I’ll be glad to and again, I don’t want to get too specific here because that’s challenging to really pin those numbers down. We believe that the industrial markets continue to drive half of our revenue and the residential markets we believe are still less than 10% of our business. So, we’re heavily weighted to non-res and industrial.

Adrienne Colby – Deutsche Bank

Within the rentals segment I understand that you’ve had, at least in the past, more of a non-residential emphasis. Has that mix shifted?

John Engquist

No, we’re heavily weighted to the non-residential side in our rental business. We don’t have a lot of residential exposure.

Adrienne Colby – Deutsche Bank

One more if I could, what percent of your revenues right now are from government sources? Again, so it will be segments that would benefit from a potential stimulus spending?

John Engquist

I don’t know that I can quantify that. We deal with a lot of contractors that do governmental work. We’re not dealing directly with a governmental entity but we’re dealing with a contractor that for instance does heavy civil work like water treatment or sewer treatment plants or we deal with a contractor that in New Orleans is doing Core of Engineers work. We’re dealing with a contractor not directly with the government but it’s government related. It’s a fairly significant piece of our business particularly on the earth moving side.

Operator

Your next question comes from [Chase Beck] – Credit Suisse.

[Chase Beck] – Credit Suisse

A question for you in terms of when you look at your used equipment margins they’re actually a little bit better than what we thought given you had revenues down over 15%. I was wondering if there was anything in there? If you could elaborate a little bit more on that?

John Engquist

No, we’re seeing our used equipment margins in our core business, the daily sales that we get in of our rental fleet have held up pretty well and we think they’re going to. The area we’re concerned about is the aerial markets, particularly the older aerial equipment. As I’ve stated in the past we’ve had some really strong outlets in the Asian markets for older aerial equipment and that has slowed down considerably. So, we expect to see some pretty strong pressure on pricing on aerial equipment and I think that was evident in the recent Ritchie Brothers auction.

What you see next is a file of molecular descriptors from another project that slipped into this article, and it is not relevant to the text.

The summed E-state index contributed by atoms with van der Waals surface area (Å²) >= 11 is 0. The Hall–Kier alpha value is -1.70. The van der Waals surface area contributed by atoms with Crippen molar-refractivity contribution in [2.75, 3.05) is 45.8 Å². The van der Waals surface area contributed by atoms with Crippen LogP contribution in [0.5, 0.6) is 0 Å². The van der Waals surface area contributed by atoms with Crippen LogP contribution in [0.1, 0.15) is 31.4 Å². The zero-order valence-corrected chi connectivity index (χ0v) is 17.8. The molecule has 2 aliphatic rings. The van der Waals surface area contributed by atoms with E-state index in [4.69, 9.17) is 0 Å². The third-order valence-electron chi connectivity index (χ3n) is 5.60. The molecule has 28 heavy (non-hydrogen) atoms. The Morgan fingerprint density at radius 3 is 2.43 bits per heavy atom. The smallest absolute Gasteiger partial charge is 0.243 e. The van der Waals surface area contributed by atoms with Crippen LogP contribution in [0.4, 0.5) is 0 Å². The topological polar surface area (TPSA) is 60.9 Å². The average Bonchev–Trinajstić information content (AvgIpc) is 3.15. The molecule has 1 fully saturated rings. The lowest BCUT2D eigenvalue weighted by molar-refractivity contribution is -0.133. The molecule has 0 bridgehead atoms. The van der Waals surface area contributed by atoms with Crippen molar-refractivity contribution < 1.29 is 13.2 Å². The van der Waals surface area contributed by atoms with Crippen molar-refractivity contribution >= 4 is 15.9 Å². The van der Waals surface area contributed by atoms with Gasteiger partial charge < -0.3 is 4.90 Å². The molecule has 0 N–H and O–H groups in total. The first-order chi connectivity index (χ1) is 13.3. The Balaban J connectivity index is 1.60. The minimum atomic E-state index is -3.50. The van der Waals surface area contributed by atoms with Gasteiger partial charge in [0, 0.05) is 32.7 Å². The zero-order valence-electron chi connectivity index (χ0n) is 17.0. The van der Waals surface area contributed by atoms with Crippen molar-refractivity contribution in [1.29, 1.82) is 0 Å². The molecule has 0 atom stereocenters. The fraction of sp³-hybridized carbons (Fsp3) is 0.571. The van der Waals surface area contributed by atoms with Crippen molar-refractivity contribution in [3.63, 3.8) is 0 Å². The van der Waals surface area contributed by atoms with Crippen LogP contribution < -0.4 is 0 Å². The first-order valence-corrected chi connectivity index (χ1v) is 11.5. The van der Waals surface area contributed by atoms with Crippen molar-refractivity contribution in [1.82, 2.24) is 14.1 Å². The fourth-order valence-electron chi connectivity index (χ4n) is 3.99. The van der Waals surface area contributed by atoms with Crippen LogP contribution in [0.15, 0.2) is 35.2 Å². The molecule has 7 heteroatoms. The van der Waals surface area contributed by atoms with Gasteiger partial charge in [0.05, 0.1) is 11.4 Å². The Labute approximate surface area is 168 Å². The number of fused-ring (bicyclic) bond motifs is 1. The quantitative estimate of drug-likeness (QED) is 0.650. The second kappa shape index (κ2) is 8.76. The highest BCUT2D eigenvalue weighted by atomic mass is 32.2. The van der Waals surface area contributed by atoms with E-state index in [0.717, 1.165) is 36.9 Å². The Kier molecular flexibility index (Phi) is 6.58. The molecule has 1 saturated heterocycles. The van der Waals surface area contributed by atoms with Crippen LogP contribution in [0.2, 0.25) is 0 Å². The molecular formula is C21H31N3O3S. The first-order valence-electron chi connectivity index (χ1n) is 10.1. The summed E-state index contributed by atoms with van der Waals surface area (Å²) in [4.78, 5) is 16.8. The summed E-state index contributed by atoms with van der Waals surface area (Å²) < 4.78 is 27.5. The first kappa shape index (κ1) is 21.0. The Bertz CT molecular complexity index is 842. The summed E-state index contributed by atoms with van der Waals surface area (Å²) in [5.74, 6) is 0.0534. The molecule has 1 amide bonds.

[Chase Beck] – Credit Suisse

If you think about the overall age of your fleet relative to the last downturn that we had, how would you say your fleet is positioned? When do you think – how long can you fleet go before you think you really actually have to come in there and start doing a lot of replacement cap ex?

John Engquist

We could go a long way and we’re in much better shape than we were last down turn. I think last down turn our fleet got in the upper 40s close to 50 months of age, today we’re at 33 or 34 months. You really need to focus on the type assets we have in our rental fleet. They’re all large long life assets, we don’t deal with a lot of small stuff like some of the rental companies do and we could age our stuff a long way if the market so dictated. So, we’re extremely comfortable with our fleet age. Going beyond 50 months on the type assets we have would be no issue at all.

Operator

Your next question comes from Seth Weber – Bank of America Merrill Lynch.

Seth Weber – Bank of America Merrill Lynch

John, just following up on that last question, would you expect your net rental cap ex in 2009 to be positive or negative?

John Engquist

In likelihood it will be somewhat negative.

Seth Weber – Bank of America Merrill Lynch

Given that we’re two months in to the first quarter here, is it possible – I know you’re not giving ’09 guidance but can you give us a view as to do you think the first quarter will be profitable or not profitable?

John Engquist

I believe we’ll be marginally profitable.

Seth Weber – Bank of America Merrill Lynch

Then just on the cost reductions, does that include store closings?

John Engquist

No, we have not closed any stores Seth and that’s something we continue to evaluate literally on a daily basis and to this point we have no plans to close any stores.

Seth Weber – Bank of America Merrill Lynch

Just one follow up for Leslie, is there a number for the floor plan payable?

Leslie S. Magee

At year end it was $128 million.

Operator

Your next question comes from Chris Dougherty – Oppenheimer & Co.

Chris Dougherty – Oppenheimer & Co.

Leslie, just one bookkeeping item, what was the inventory level at the end of the year?

Leslie S. Magee

$129 million and that’s new, used and parts inventory combined.

Chris Dougherty – Oppenheimer & Co.

John, one to clarify one of your previous comments, when you mean a negative net cap ex, that’s a use of cash right? I just want to make sure I understand that right.

John Engquist

No, it’d be an in flow?

Chris Dougherty – Oppenheimer & Co.